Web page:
The American Civil Liberties Union (ACLU) is using its legal strongarm to monitor and make recommendations as to how California’s K-12 public schools comply with Assembly Bill 711, which requires name and gender changes to student records. This article will unpack several key areas: understanding the law; accountability roles in K-12 public schools; and the tactics the ACLU is employing to further their agenda.
Effective January 1, 2020, Assembly Bill (AB) 711 added Education Code (EC) § 49062.5 and amended EC § 490070. This means that school districts must have a process to update a former student’s name and/or gender on school records. Records requests are commonplace in school districts. Former students (if over 18) or parents (if under 18) may request records for a variety of reasons such as: application to career or college programs; use in court and custodial situations; consideration of Deferred Action for Childhood Arrivals (DACA); and so on. Completing appropriate paperwork and providing identification are typical requirements for requesting records.
Under AB 711 and EC 49062.5, school districts must update a former student’s records when the student provides government-issued identification (i.e., birth certificate, driver’s license, court order, etc.) that indicates a legal name or gender change. Records are only updated when a former student makes a request and provides the required documentation. High school diplomas and transcripts are among the documents that districts may reissue.
The ACLU has taken a particular interest in AB 711 to support accurate records for transgender and gender non-conforming individuals. This is not surprising given the ACLU’s history and position on a variety of issues. What readers might find surprising, however, is the manner in which the ACLU went about expressing their position and call to action.
In Orange County, CA, for example, a team of three ACLU attorneys directly emailed the superintendents of multiple school districts. In a detailed 500+ word email, sent in May of 2021, the attorneys described AB 711’s requirements and made a variety of recommendations such as, “To ensure compliance with AB 711, we recommend that your district review and revise all policies for updating student records. We further recommend that you train relevant administrative staff on AB 711 compliant procedures for processing record changes requests, and provide direction on your district’s public website regarding what former students should use to request a records update and where they should submit it.”
District officials suspect that ACLU attorneys and staff conducted their own audit of AB 711 compliance by combing through multiple school districts’ websites and then targeting districts that did not explicitly reference this law. This seems unfair for two reasons: (1) AB 711 requires compliance but not a detailed description of the law to be posted on district websites and (2) school districts are accountable to follow hundreds of laws that can be reflected in numerous ways such as inboard policies, administrative regulations, standard forms, etc.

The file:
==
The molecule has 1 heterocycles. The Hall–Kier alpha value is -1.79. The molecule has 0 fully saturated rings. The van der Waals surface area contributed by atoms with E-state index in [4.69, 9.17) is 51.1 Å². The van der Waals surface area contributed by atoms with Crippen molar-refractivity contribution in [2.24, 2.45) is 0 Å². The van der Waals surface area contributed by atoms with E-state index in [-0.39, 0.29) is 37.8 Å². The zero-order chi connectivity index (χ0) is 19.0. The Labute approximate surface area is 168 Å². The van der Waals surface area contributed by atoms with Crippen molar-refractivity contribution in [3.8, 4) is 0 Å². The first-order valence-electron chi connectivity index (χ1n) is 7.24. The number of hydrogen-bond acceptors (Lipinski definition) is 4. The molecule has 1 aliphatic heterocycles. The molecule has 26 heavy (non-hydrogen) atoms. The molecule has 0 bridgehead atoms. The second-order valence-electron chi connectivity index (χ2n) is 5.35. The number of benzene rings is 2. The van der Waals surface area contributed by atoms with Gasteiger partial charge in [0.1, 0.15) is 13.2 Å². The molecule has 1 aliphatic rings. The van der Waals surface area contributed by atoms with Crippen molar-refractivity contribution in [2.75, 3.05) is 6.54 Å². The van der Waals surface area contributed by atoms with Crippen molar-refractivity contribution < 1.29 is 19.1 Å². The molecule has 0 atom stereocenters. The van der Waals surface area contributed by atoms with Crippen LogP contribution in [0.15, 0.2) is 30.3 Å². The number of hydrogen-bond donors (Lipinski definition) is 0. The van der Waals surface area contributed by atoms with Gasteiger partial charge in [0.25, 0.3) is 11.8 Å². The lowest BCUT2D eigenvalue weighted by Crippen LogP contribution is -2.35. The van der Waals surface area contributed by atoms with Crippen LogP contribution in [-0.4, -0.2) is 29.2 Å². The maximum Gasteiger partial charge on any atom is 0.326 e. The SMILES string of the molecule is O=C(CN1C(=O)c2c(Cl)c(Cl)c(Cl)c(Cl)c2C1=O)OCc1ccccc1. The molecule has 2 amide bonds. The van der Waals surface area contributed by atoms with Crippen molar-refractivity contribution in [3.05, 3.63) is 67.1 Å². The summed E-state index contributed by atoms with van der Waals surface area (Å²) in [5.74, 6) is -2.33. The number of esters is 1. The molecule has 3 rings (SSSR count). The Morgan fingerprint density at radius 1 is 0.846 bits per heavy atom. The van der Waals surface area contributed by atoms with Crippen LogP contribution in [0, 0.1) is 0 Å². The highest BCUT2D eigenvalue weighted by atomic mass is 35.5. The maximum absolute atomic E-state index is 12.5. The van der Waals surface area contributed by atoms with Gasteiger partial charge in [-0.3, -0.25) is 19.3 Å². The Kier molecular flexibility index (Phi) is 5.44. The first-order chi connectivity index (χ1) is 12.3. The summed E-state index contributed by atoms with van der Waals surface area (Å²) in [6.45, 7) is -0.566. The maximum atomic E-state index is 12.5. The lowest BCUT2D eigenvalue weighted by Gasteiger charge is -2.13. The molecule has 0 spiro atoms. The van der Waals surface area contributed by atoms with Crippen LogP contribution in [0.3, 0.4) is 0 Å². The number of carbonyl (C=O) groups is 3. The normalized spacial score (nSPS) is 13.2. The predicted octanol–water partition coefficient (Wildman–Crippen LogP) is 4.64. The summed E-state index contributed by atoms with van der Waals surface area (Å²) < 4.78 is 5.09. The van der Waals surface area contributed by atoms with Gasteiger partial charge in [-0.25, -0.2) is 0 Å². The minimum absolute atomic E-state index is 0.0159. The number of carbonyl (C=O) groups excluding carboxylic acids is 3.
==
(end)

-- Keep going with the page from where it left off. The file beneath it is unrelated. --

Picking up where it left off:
Of further concern is that ACLU is not the governing authority responsible for making recommendations as to how laws are implemented or monitoring compliance and accountability. That role falls to the California Department of Education and to local county departments of education. For example, due to the legal nature of the ACLU’s email and widespread distribution, the Orange County Department of Education had to respond to local school districts with a legal service memo, issued on May 11, 2021, explaining the ACLU’s actions and adherence to the law.
The Orange County Department of Education recommended that districts review and/or update their board policies. The ACLU, on the other hand, recommended that detailed directions be provided on each school district’s website for updating records. In the same email, the ACLU went on to provide additional recommendations, such as how to use preferred pronouns with students.
The ACLU has essentially taken the freedom away from school districts as to how they communicate their records request process and AB 711 to students and families. Their email implies that they will continue to monitor school districts’ websites and send written communication from their attorneys. As a result, many districts feel forced to comply with the ACLU’s recommendations and are therefore spending their summer months updating their websites in order to keep the ACLU from taking further action. The very organization that claims to protect civil liberties is really using scare tactics to redefine “liberty” and overstep the boundaries of their own jurisdiction.